Friday, February 23, 2024

Huma Qureshi on playing Tarla Dalal and overcoming insecurities

Huma Qureshi in ‘Tarla Dalal’

Huma Qureshi in ‘Tarla Dalal’
| Photo Credit: Special Arrangement

Huma Qureshi confesses that it’s challenging to respond differently every time she speaks about a movie in a flurry of interviews. In the age where production houses connect with digital content creators, apart from tapping traditional media houses, to market films, it’s natural for Huma to say that as she notes how she was woken up at 4 AM to kickstart the promotions for her upcoming film Tarla. This reality of unceasing content creation is one of the many reasons that excited her about playing Tarla Dalal, the culinary wizard, in the upcoming Piyush Gupta directorial.

“Today, everyone is interested in influencing people,” she begins. “Everybody is an internet or a YouTube sensation. But if you look at it, she (Tarla Dalal) was the first to do it — she was the first influencer. Tarla Dalal was just a housewife who cooked. So with her skillset and ideas, she changed the game for herself and those who followed her,” she says.

“India was different,” points out Huma about the era when Tarla made head turns with her housewife-turned-entrepreneur journey. Around 1.5 million copies of her first cookbook, The Pleasures of Vegetarian Cooking, were sold in 1974. The Padma Shri-winner changed the mindset of conservative men who took pride in not entering the kitchen.

“The fact that she did what she did back in the day is commendable. Today, everybody is angry at each other. She did it with a soft brand of feminism. She kept her family together and achieved her dreams. I am very interested in such ‘OG’ stories,” says Huma.

Huma Qureshi with Sharib Hashmi in ‘Tarla’

Huma Qureshi with Sharib Hashmi in ‘Tarla’
| Photo Credit:
Zee5/YouTube

In the past, Huma has been part of many ensembles. But in 2021’s Maharani, she was front and centre. She delivered one of her most confident performances in the political series, coming close in her all-around portrayal of former Bihar chief minister Rabri Devi. Aiming to repeat the result, she explains how she became familiar with the personality of the celebrated food writer who passed away due to a heart attack in 2013.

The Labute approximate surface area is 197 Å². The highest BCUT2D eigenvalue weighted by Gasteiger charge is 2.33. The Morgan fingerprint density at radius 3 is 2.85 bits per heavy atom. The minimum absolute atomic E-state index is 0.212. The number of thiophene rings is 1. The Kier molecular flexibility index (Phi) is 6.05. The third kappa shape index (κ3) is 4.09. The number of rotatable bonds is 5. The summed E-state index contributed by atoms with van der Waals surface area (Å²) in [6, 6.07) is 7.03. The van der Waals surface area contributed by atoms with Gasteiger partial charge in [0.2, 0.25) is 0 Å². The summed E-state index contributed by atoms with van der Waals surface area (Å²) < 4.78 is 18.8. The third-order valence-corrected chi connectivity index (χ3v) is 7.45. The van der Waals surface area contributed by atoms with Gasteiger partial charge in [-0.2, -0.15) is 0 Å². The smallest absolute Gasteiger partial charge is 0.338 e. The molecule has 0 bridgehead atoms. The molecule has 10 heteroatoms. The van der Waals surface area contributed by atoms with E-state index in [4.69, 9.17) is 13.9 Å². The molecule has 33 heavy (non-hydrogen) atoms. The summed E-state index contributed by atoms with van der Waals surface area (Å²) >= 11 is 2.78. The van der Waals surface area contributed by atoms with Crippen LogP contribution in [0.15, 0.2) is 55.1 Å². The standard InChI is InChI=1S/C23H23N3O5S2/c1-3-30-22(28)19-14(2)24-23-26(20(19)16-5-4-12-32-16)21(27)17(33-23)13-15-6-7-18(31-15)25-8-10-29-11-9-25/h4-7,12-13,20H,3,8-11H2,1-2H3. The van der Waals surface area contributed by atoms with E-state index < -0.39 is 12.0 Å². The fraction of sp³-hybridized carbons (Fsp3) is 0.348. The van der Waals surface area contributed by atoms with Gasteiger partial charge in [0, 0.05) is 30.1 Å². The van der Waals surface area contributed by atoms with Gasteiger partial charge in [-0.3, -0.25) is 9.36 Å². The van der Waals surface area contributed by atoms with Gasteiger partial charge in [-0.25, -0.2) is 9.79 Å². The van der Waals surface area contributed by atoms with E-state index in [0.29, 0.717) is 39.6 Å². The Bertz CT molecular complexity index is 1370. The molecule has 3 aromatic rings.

“My mother had a few of her cookbooks and I have been reading them since childhood. I look nothing like her. She is much smaller than me. I tried to imbibe her soul. I worked on her diction and I also worked a lot on my face. In the trailer, my cheeks have become flatter, and my teeth bigger. But her eyes were smaller, and so with makeup, we shaded it in a manner in which my eyes look different,” she describes.

Bollywood has had memorable food films, be it the 1972 Rajesh Khanna classic Bawarchi that endorses the power of home-cooked food or love stories such as Ramji Londonwaley and the age-gap romantic drama Cheeni Kum in which the male protagonists cooked a variety of delicious food to win over their respective women. Then there is Lunchboxa poignant love story of two lonely souls who find purpose through food. Huma opines that Tarla is slightly different from the conventional idea of a food movie.

“It’s a food film but not a film about food. It’s a film about Tarla’s journey; it’s about her coming-of-age story and food is just a character. The food we show in the film isn’t what we see in Master Chef. The way we have shot food in the film is similar to how a mother prepares food at home — it’s not fancy or plated with designs. It is just wholesome dabba mein khana (food packed in a lunch box),” says the actor.

When she debuted in 2012, Huma found a footing by collaborating with directors who made realistic crime dramas in rooted settings (Anurag Kashyap’s Gangs of Wasseypur films and Sriram Raghavan’s Badlapur). Her flair for black comedy blended with an understated presence in Dedh Ishqiya and Monica, O My Darling won her praise. It’s been a career of unconventional films amid those that disappeared without a trace but we have hardly seen her playing the typical masala film heroine.

ALSO READ:‘Monica, O My Darling’ movie review: Vasan Bala’s notorious noir is intoxicating

“As an actor, you choose the best offered to you. Maybe these are the films I wished to see,” she says, adding that a decade-old experience has also made her more confident. “I think I have become more fearless. Earlier, I was more worried about how I was performing but over time, I have let go of these fears. I only think about what I do between the ‘action and cut’, and if I’m enjoying my performance and engaging my audience.”

Her association with South Indian films has been with superstars such as Rajinikanth (Kaala), Mammootty (White), and Ajith Kumar (Valimai). While she is keen on more opportunities in the South, Huma makes an interesting comparison between the two industries. “More women are working on Mumbai film sets than South Indian film sets — that is something that should change. We must see them more behind the camera and provide a safe environment for them. Of course, there should be pay parity,” she signs off.

Tarla streams on ZEE5 from July 7

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